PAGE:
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As a lover of music, Aamen plays the piano and composes his own music – he even graced us with a joint performance at his graduation and performed at three termly music concerts. He got to explore his love for philosophy through academic and extracurricular commitments and took the African Philosophy course in his second year. During that time, he introduced Friday Philosophy lunches, where, together with some of his peers and faculty members, they discussed different ideas and topics during their lunches. One of those lunches got him thinking about Climate Change, leading to the collective conception of the ALA Environmentalist group, an independent action-centered climate group.
Aamen studied Computer Science and Physics as academic electives, and in his second year, he joined Science Research. As a self-motivated student, he further explored his scientific interests independently. That is not the full extent of his initiative – his love for the Science Research class led him to work alongside one of his teachers to expand on the learnings and introduce a new curriculum as a year-one extension to the class. From that point onward, he had fruitful discussions about the state of science at ALA and how it can be improved. As part of these improvements, he worked on the maker space, recommended some material to be bought to benefit the space, and joined the Engineering Leadership Program as a mentor.
Aamen’s Computer Science class was a huge learning ground where he worked on his programming skills; he learned from his teacher and peers, often further than the prescribed curriculum. He and his team then joined the HealthTech Hackathon where they placed second in a contest of participants from all over the world with varied levels of experience. They developed a cardiovascular disease risk rate algorithm that is tailored to the African population. Aamen was also a part of the Arachno student enterprise, an enterprise dedicated to developing websites and mobile applications. Furthermore, he took a game design and development course and a Cybersecurity course through the Global Online Academy (GOA). Currently, he is working on VR development for the maker space.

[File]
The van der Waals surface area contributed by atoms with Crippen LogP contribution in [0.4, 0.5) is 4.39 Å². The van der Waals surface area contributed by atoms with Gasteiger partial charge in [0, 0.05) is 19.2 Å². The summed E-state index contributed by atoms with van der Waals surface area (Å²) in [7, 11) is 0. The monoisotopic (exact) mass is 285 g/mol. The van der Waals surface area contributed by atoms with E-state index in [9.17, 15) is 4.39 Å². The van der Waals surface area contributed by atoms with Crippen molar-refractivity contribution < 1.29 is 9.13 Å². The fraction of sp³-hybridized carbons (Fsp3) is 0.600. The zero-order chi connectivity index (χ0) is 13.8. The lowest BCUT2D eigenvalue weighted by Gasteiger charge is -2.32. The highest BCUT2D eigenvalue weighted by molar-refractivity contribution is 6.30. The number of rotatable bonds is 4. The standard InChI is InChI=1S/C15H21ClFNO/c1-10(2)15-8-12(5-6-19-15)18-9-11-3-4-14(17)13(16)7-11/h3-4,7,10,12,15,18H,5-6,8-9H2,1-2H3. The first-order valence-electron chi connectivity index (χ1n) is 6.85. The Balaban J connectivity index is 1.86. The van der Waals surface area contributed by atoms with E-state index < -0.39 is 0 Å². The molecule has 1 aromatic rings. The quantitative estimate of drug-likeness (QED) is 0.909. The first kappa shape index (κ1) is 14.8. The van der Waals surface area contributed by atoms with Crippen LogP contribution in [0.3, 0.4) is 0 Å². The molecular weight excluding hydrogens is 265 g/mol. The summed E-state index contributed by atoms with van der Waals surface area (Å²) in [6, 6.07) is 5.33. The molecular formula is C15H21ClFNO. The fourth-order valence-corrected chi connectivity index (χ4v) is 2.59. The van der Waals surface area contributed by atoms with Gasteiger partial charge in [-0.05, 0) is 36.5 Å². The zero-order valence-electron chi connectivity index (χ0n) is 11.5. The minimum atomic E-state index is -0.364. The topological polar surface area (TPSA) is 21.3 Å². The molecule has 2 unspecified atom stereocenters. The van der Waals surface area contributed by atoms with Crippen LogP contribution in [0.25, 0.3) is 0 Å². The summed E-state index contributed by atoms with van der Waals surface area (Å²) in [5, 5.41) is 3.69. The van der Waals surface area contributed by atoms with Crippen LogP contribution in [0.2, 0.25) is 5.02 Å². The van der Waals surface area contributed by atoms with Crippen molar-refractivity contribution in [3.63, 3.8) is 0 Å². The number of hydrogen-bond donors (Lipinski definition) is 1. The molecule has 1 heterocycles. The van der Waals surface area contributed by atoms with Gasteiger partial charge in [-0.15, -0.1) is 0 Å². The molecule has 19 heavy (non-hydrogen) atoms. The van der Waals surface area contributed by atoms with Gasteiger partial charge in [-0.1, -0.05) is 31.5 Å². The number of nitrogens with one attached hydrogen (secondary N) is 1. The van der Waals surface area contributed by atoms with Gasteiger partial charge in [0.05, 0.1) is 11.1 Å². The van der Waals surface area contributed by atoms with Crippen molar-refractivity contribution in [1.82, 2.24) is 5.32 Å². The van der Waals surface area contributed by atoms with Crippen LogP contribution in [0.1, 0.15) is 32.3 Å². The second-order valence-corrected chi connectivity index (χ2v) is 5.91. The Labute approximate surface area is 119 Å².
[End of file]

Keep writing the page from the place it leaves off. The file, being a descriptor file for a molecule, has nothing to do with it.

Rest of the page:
Of course, we asked Aamen to share more about his experience as an Engineering Leadership Program Mentor. He enjoyed the experience where he had the opportunity to mentor the students through their development of a solution to the waste crisis in Africa. As a mentor, he worked hand in hand with his mentees to research the problem more, think systematically about it, research existing solutions and their limitations, and in the end, create their own solution by improving on these limitations. It was very rewarding for him to see his mentees grow into the engineering mindset, research, and presentation skills. That was the main reason had wanted to be part of the program. He, too, gained value from this experience – the feedback that he received from his mentees helped him grow as a mentor. He learned the importance of having organized channels of communication and the adoption of a balanced approach when engaging mentees.
Aamen is currently taking a gap year that is packed with multiple projects. He will be keeping in touch with the ALA science department and continue his work in VR and curriculum development for the research class. He will also be providing content and videos for some of the science disciplines that are currently not available as academic subjects such as astronomy. In addition to that, he will be working on developing software and for robotics applications. He recently rejoined the Robokid Academy, where he will be working as a coding instructor. To nourish his love for philosophy, he will be working as a translator for philosophical books.
Aamen’s commitment to many different projects and initiative has been exemplary. It has allowed him to be curious, develop skills, broaden his learning experience, and work towards providing solutions across many disciplines.